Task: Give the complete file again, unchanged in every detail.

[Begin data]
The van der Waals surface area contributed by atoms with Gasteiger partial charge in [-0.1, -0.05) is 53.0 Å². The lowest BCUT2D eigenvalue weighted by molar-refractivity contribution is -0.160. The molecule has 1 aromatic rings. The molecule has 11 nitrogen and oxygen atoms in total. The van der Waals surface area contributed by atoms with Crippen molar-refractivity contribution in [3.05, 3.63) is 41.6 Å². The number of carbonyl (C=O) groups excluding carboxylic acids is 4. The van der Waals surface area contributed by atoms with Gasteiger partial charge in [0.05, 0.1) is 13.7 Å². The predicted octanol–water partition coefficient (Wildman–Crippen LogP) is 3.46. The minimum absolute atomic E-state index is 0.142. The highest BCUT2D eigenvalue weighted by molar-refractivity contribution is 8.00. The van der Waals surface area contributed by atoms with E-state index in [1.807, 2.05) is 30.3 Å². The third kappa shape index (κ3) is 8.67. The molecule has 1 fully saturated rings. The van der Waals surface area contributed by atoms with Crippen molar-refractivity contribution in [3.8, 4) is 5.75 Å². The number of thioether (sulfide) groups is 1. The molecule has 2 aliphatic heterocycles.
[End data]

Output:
The van der Waals surface area contributed by atoms with Gasteiger partial charge in [-0.1, -0.05) is 53.0 Å². The lowest BCUT2D eigenvalue weighted by molar-refractivity contribution is -0.160. The molecule has 1 aromatic rings. The molecule has 11 nitrogen and oxygen atoms in total. The van der Waals surface area contributed by atoms with Crippen molar-refractivity contribution in [3.05, 3.63) is 41.6 Å². The number of carbonyl (C=O) groups excluding carboxylic acids is 4. The van der Waals surface area contributed by atoms with Gasteiger partial charge in [0.05, 0.1) is 13.7 Å². The predicted octanol–water partition coefficient (Wildman–Crippen LogP) is 3.46. The minimum absolute atomic E-state index is 0.142. The highest BCUT2D eigenvalue weighted by molar-refractivity contribution is 8.00. The van der Waals surface area contributed by atoms with E-state index in [1.807, 2.05) is 30.3 Å². The third kappa shape index (κ3) is 8.67. The molecule has 1 fully saturated rings. The van der Waals surface area contributed by atoms with Crippen molar-refractivity contribution in [3.8, 4) is 5.75 Å². The number of thioether (sulfide) groups is 1. The molecule has 2 aliphatic heterocycles.